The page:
Markus Zusak's The Book Thief is an enormously successful novel that has sold more than eight million copies and has moved many of its readers, me included. I try not to compare films too scrupulously with their source material but fans will be intrigued to know if the film manages to capture the horror, irony, courage and humanity of the original pages.
Regrettably it doesn't, although director Brian Percival has created a dignified and handsome film, filled with impressive performances and an emotional finale that will have you fumbling for a tissue.
The film is set in Germany between 1939 and 1943 and is narrated by Death (voiced by Roger Allam), who goes about his job objectively even if he is perplexed and haunted by how people conduct themselves.
He tells the story of 9-year-old Liesel Meminger (Nelisse) who he meets when her younger brother dies on a train on the way to the fictional town of Molching, Germany. Their mother, who is on the run from the Nazis, was delivering the siblings to a childless couple, the Hubermanns, and Liesel must now stay with them alone.
Geoffrey Rush and Emily Watson are well cast as the Hubermanns. Watson is just as you imagine Rosa: thin-lipped, austere and impatient with all those around her, but beneath the harshness has a warmth and fondness for her infuriating husband and new daughter.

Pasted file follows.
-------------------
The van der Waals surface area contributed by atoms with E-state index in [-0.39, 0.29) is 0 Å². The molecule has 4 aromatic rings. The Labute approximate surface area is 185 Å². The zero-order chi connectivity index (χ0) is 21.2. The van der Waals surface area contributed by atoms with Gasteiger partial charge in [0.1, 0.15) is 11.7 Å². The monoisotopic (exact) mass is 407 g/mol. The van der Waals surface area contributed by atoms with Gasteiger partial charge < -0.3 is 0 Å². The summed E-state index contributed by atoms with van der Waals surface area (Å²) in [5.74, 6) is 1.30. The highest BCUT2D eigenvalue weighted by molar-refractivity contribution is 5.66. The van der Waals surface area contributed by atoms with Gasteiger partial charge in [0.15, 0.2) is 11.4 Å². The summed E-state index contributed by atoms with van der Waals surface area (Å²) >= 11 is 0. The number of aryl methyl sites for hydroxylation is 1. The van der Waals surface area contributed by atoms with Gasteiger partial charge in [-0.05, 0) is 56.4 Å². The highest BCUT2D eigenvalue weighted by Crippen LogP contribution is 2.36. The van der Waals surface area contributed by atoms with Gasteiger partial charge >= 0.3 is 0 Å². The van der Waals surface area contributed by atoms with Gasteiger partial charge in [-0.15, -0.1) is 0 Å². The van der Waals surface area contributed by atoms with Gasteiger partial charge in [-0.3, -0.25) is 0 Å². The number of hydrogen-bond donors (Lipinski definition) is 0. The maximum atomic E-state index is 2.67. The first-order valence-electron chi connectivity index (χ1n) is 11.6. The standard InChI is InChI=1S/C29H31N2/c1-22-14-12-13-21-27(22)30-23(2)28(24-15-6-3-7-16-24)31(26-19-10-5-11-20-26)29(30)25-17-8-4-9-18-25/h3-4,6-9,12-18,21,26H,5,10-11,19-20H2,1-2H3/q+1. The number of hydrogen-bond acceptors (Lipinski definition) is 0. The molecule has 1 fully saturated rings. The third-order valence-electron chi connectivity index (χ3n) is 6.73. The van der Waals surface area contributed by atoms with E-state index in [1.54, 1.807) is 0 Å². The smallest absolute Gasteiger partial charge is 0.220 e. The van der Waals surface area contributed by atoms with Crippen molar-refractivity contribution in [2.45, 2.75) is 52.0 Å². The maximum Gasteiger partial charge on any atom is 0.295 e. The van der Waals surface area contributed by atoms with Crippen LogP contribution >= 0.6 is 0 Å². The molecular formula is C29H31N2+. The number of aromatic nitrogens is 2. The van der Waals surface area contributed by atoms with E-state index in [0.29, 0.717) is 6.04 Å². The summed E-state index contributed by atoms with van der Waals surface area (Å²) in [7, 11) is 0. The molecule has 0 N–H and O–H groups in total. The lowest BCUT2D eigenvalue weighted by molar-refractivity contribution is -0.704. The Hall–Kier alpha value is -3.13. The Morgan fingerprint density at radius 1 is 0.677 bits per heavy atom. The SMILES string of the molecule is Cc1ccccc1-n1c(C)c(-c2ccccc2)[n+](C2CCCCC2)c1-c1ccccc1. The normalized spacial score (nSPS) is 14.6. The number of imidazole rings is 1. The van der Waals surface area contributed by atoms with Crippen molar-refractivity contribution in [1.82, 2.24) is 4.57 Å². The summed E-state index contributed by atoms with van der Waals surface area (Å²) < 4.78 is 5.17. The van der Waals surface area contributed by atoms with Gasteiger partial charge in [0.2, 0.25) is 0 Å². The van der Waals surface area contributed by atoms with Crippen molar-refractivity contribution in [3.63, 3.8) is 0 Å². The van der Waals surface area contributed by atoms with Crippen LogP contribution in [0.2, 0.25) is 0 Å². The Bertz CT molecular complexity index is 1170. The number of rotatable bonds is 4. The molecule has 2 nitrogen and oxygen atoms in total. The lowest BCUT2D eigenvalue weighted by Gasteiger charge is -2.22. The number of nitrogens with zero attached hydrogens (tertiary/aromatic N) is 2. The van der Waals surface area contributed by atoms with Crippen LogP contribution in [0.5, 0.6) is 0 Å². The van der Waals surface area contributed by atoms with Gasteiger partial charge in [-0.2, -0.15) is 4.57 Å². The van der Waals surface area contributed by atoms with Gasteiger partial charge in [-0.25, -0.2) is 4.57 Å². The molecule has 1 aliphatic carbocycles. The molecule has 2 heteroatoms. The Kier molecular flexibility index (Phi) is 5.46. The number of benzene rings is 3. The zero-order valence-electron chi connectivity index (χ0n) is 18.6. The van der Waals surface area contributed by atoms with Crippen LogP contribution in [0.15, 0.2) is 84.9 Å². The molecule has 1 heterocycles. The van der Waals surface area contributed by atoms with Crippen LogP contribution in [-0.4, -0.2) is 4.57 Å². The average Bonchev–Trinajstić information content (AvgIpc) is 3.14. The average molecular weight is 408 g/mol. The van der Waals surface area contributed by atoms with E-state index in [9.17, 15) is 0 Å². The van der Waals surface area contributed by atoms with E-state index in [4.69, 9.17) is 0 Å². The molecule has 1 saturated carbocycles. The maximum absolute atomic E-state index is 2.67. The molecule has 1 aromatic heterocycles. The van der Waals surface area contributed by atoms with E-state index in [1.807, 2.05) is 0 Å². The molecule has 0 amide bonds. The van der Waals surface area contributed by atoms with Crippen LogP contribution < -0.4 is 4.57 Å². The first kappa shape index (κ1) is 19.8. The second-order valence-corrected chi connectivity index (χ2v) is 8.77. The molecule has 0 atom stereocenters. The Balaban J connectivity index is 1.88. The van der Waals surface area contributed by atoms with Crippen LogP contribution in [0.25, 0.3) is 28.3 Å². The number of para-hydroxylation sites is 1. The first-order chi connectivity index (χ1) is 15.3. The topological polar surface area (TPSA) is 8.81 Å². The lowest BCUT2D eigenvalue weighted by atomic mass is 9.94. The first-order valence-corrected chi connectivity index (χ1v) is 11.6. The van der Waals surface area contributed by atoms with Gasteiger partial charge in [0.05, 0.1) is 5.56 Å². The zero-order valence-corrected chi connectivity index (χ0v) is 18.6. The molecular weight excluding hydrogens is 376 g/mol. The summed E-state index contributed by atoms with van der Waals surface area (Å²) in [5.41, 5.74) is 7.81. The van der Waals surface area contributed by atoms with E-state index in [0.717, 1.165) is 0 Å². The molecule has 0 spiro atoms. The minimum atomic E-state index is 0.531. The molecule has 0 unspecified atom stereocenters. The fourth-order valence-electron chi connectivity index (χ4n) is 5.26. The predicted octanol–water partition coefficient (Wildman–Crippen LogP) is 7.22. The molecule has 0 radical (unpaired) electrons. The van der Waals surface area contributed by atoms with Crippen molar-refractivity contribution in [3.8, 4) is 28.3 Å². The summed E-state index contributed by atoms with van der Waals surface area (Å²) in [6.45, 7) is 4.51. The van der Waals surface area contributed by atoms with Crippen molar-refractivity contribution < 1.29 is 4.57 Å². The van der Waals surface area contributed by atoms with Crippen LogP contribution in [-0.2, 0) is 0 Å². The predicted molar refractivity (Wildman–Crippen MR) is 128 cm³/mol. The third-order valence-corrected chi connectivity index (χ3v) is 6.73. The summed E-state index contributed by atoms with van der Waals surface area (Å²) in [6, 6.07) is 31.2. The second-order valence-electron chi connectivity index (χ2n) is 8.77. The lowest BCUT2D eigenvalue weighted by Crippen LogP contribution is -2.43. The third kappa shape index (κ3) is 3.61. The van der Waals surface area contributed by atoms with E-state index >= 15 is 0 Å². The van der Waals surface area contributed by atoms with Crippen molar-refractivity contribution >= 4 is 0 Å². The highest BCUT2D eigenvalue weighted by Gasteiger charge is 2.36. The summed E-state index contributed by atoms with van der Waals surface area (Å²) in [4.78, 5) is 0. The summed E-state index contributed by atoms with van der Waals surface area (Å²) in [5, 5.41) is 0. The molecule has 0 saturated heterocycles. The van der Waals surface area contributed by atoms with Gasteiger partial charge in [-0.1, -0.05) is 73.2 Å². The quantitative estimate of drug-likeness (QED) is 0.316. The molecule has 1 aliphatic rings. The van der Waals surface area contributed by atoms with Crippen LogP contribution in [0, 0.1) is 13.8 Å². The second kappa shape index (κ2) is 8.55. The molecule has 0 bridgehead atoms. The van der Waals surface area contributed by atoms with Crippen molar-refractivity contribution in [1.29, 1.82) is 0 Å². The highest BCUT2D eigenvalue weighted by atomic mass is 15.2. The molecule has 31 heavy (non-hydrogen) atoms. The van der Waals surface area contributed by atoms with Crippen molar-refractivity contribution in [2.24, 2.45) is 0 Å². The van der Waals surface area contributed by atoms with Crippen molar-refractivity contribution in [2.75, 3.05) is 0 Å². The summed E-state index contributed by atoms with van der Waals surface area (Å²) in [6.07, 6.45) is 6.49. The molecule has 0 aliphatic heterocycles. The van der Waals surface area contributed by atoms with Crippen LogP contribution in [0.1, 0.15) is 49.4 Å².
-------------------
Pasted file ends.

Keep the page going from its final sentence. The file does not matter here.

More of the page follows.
It's with Hans, though, that Liesel really connects. The kind and warm Hans encourages her to learn to read and write. The power of words is also pressed on her by Max Vandenburg (Schnetzer), a Jew the Hubermanns hide in their basement, and the grief-stricken wife of the local Nazi commander, who notices Liesel's fondness for literature and lends her books.
As you expect from the director of Downton Abbey, The Book Thief is a handsome period piece, although the drama tends to fluctuate between the understated day-to-day and the overly sentimental and emotional. Well-known names make this film accessible, but despite great performances there's a disconnect between a film striving to be very authentic in its setting and environment and its characters speaking English with a German accent.
The Book Thief manages to capture the horror of war and the tension of life in the Hubermann household, and there are moments that will shock those not familiar with the story.
But it fails to make the most of what made the book unique - Death as a narrator. In the book, Death is an intelligent observer of what happens and offers a profound view on life, while in the film he's really just a narrator, a gimmick that pulls the story together.
Nevertheless, this is a rewarding and emotional film filled with heart, a celebration of the power of words and a reminder that in times of madness there are still those who recognise the simple difference between right and wrong.
Geoffrey Rush, Emily Watson, Sophie Nelisse, Ben Schnetzer
Moving and sentimental, but lacks the edge of the novel